I remember hearing voices and it was 2 of the nurses talking to me when I was back in my bed, saying my husband would be up soon. I still had my eyes closed and was not fully conscious but they washed my face, tidied my hair and even put a little lipstick on me. I felt so much better and was deeply touched by their care.

Ten days later we return to hear the outcome of the second operation. The consultant advised that I might need chemotherapy followed by radiotherapy. Once again, the tears flowed and I was really in depression. However, I worked it out in my mind if this was what I needed to ‘lock the door’ I would have the 6 months chemotherapy, whatever I needed I would take. I visited my hairdresser who was extremely kind and understanding, and he arranged I would come in after hours to have my hair taken away and a wig fitted. For a woman this is probably the worst time during the whole process, you have part of your breast removed, if not all and then lose your hair. It needs great courage to face and over come this.

We saw the oncologist the following Wednesday and again, he very gently talked us through everything. The outcome was on his advice I would not need chemotherapy but a course of radiotherapy plus hormone tablets would be necessary.

I simply could not believe what he was saying and we both pressed him on was this course sufficient.

Once again our journey home was one of tears – but this time of relief.

During this whole process it was a roller coaster of emotions, of tears of fears of very deep troughs of depression. It is as difficult for husbands as it is for wives and at times even more so. I was lucky Stanley was with me every step of the way, he helped me through some very low moments, I think we kept worrying about each other. But I realise not everyone has a husband or close relation to rely upon and they have my deepest admiration.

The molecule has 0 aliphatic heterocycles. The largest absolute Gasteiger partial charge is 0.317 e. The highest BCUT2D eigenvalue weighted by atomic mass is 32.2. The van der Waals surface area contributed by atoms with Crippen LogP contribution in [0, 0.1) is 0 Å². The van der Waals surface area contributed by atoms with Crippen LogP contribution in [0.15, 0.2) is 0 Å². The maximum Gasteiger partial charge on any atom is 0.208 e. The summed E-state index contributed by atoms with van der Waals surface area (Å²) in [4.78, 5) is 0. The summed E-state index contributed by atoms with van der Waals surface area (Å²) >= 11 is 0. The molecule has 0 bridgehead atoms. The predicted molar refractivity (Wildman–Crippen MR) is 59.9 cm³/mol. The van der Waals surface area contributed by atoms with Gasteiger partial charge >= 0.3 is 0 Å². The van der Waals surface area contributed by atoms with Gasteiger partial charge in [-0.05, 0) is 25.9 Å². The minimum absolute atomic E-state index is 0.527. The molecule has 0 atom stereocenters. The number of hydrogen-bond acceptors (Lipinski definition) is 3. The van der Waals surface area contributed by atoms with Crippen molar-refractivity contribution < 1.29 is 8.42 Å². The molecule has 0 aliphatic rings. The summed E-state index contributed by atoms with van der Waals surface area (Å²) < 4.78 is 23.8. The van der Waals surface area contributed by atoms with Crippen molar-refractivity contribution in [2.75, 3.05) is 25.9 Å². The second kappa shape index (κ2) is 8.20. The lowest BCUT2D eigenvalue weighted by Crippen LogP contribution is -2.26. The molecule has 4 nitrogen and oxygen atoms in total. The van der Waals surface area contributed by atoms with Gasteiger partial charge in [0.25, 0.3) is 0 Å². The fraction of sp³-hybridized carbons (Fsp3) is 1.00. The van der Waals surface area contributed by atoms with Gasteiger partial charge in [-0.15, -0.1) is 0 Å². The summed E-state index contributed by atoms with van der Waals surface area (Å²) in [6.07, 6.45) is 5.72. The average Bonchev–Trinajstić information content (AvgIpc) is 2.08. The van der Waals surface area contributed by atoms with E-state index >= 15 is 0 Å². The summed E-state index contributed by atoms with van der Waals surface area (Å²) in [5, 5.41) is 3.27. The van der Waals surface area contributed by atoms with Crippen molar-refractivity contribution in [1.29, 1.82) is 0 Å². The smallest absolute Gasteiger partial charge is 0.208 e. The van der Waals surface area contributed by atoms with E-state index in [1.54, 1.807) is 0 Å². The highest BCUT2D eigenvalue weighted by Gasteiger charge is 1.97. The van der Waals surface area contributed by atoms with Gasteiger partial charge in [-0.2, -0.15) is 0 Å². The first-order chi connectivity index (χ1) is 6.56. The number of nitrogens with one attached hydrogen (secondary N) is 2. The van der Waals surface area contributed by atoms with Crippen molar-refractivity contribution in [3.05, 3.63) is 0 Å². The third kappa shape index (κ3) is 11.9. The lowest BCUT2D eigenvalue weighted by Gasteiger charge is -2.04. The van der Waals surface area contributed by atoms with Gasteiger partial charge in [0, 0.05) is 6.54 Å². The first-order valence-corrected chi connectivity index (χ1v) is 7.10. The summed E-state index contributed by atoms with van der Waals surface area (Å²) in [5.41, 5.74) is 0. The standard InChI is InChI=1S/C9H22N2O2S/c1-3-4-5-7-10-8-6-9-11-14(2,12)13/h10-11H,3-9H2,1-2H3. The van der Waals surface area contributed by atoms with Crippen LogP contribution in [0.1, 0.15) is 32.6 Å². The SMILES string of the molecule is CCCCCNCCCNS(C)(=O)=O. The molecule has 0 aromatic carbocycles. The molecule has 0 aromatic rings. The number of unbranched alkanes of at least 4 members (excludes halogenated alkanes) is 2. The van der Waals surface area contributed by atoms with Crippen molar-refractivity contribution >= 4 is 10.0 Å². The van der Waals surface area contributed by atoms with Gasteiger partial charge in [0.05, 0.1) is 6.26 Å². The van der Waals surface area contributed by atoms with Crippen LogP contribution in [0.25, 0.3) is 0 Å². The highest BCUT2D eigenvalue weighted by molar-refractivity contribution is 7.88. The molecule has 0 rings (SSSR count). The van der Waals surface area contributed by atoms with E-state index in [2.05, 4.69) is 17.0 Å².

From day one I have also been acutely aware of the kindness and the dedication I have received from everyone, from the consultant, doctors, nurses, who held me while I cried and the very cheerful physiotherapist who made sure I did my exercises.

This care was not just to me, I watched while in hospital the nurses handle some very difficult situations, with the same attention and care.

I am now recovering and still very tired, but when I think back to a few weeks ago how my life changed and how much has been achieved – I stand in awe and admiration of the health service. Everyone was helpful, kind and treated me with dignity and respect. The Marie Curie nurses – are simply angels. The hospital staff I could not have asked for better care. (Apart from some of the food particularly, the scrambled egg and the green soup which was ugh!) .

Another important aspect of recovery is the many who have contacted me, sent cards etc. again I am taken aback by the kindness. But overall I must thank the many individuals and groups who prayed for me again, this played a major role in my recovery.

Cancer is as I began is an indiscriminate, silent and cruel disease. But improvements have been made and continue to be made on the treatment of breast cancer. I have met many women during my procedure who have gone through the much worse than me. All have offered help and advice and I don’t think we really realise just how many women breast cancer affects, and how many women simply get on with their lives – to the full, following surgery.

All I can say is a very simple thank you to everyone, and I feel as if my life has been handed back to me.

None of this would have been possible with such good results if I had not gone for my mammogram and I cannot express forcibly enough that every women must attend – quite simply I would never have discovered the lump and this procedure saved my life.